The moon’s been waxing for more than a week and will finally round into a Full Thunder Moon on Tuesday the 19th. Given the season there’s a real chance for thunder at moonrise. But for the sake of seeing a beautiful full moon rising I hope the skies remain clear and quiet for you and me both. July’s big moon also goes by the Full Buck Moon, named by Native Americans for the time when bucks begin to grow their new, velvety antlers.
We enjoy the cycle of watching the waxing moon. It’s easy and leisurely, taking about two weeks for the moon to fill out from an impossibly thin crescent to full. Each day, the terminator, the moving line of sunrise on the moon’s globe, creeps to the left or east revealing a new wedge of lunar landscape. If you lived on the moon, you would welcome each sunrise with great passion, since they only happen about once every two weeks. Bereft of sunlight for so many days, lunar nights can get mighty cold with temperatures sinking to around –250°F (–157°C). Any lander sent to the moon has to be well-heated or it won’t make it to the next sunrise.
No special tools are needed to watch the phases though binoculars and telescopes show individual craters, mountains and shadows in luscious detail. As the moon waxes, the angle between it and the sun increases. As a crescent, it’s only a fist or two (10°-20°) from the sun. At half phase, that angle increases to 90°, and at full moon, 180° or directly opposite the sun in the sky. Opposite means that the full moon rises in the east when the sun sets in the west just like two people on opposite ends of a playground teeter-totter. Remember those?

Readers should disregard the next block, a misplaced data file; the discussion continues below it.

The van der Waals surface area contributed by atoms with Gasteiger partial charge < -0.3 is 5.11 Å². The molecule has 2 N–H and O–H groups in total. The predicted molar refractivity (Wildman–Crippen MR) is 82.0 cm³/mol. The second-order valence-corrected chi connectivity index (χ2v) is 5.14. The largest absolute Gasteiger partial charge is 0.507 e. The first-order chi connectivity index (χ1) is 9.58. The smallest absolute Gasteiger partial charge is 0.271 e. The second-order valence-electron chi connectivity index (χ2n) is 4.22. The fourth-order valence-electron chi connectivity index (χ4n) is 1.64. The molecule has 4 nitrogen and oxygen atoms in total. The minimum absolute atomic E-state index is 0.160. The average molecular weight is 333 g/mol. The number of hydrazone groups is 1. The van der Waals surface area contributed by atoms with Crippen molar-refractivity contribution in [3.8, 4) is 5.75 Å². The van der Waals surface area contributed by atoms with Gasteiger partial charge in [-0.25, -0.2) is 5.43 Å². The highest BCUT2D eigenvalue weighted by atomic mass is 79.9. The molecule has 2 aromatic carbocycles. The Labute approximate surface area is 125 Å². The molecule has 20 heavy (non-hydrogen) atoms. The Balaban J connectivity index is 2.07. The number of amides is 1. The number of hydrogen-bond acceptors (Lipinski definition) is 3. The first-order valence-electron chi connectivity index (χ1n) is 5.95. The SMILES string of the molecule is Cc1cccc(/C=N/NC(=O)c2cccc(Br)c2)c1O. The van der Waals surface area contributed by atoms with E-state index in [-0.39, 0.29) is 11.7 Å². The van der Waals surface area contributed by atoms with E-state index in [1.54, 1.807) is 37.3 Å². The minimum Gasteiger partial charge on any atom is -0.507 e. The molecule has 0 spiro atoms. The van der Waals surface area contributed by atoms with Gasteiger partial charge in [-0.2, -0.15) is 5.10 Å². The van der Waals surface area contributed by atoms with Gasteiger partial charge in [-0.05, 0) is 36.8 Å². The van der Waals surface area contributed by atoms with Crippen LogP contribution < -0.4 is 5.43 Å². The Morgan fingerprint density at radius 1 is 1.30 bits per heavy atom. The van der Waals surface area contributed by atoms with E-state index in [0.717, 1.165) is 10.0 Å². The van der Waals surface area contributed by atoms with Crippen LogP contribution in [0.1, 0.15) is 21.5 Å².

Being opposite the sun, a full moon is directly illuminated by it like someone shining a light directly in your face. Shadows disappear and the moon has a pasty look. Not for long though. The terminator returns immediately after full moon during the its waning phases; instead of marking the advancing line of sunrise, it now traces the advance of sunset. The first hint of shading appears along the moon’s right side. Slice by slice, the terminator creeps to the east as the moon dwindles from gibbous to half (also called last quarter) to crescent and finally new. All the while the angle it makes to the sun decreases, from 90° at last quarter to 10°-20° at waning crescent and finally to 0° at new moon, when the moon and sun are lined up together in the daytime sky.
As seen from the moon, Earth undergoes identical but opposite phases. An astronaut standing there would see a full Earth during the time of new moon and a new Earth (invisible or nearly so) when the moon was full. This month, Earth joins Venus and Mercury in Cancer in that imaginary astronaut’s gaze. You’d have to block the sun with your hand to see them, but all three planets will be lined around the time of full Earth. It’s fun to turn the tables, isn’t it?
If you’re out later Tuesday night (10 p.m. on), point your binoculars at the moon and look in the upper left of the field of view (about 5° northeast) for the optical double star Alpha 1 and Alpha Capricorni in the Capricornus the Sea Goat. The two stars form a neat little pair north of Beta Capricorni, a true double star you’ll need a small telescope to split. Though the dual alphas appear double, it’s only a line-of-sight illusion. Though unrelated they still look cool.